What are the markers of a successful STEAM program? How and when can educators be reasonably sure that an interdisciplinary unit or project, rich in both the sciences and the arts, has delivered on its implicit promise – by adding value to a student’s education in ways that are beyond the scope of traditional discipline-specific learning? I attempt to address this question with a case study of Theatre of Will’s “Save It Now,” a pilot program for 4th, 5th and 6th graders at eight Los Angeles public schools that integrates theater arts, music and the STEM disciplines in a 9-week unit on energy, water and climate change. I am one of the program’s four teaching artists. My goal here is not to convince readers that “Save it Now” is successful, but rather to propose a theoretical framework for understanding, categorizing and evaluating STEAM programs in general.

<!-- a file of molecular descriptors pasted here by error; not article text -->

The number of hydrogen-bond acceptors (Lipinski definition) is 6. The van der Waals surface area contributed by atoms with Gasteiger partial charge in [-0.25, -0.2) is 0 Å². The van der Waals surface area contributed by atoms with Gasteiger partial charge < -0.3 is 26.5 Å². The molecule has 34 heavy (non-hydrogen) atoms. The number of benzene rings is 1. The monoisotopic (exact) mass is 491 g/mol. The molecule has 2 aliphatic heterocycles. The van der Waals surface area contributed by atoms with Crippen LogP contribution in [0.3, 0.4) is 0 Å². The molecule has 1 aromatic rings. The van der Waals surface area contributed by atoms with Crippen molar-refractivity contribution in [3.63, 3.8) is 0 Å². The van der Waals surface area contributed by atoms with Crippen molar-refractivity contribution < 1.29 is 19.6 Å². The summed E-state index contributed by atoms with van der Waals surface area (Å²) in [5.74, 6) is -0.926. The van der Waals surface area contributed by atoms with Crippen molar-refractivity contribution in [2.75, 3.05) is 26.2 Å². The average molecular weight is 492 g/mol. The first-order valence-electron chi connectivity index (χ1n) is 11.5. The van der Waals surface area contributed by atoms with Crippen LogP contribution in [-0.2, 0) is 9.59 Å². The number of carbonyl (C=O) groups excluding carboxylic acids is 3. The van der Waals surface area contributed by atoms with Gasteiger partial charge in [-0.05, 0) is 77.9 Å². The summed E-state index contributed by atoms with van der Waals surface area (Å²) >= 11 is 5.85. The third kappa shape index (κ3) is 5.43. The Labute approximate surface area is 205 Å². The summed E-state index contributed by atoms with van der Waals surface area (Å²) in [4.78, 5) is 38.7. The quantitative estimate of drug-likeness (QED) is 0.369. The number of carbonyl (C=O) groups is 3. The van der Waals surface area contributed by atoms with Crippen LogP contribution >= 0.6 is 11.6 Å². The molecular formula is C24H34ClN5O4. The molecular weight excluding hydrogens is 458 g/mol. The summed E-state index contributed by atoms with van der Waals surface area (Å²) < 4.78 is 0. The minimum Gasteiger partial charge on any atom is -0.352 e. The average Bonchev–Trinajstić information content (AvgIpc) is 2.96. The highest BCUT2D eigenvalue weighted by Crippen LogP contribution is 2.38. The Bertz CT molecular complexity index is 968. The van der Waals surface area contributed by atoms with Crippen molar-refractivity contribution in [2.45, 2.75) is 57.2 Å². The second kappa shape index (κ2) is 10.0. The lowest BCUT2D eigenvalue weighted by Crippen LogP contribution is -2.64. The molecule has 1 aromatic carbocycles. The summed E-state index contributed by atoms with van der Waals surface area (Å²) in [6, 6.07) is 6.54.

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Davidson, Christopher D. and Simms, Willard
"Science Theater as STEAM: A Case Study of "Save It Now","
The STEAM Journal:
1, Article 14.
Available at: http://scholarship.claremont.edu/steam/vol3/iss1/14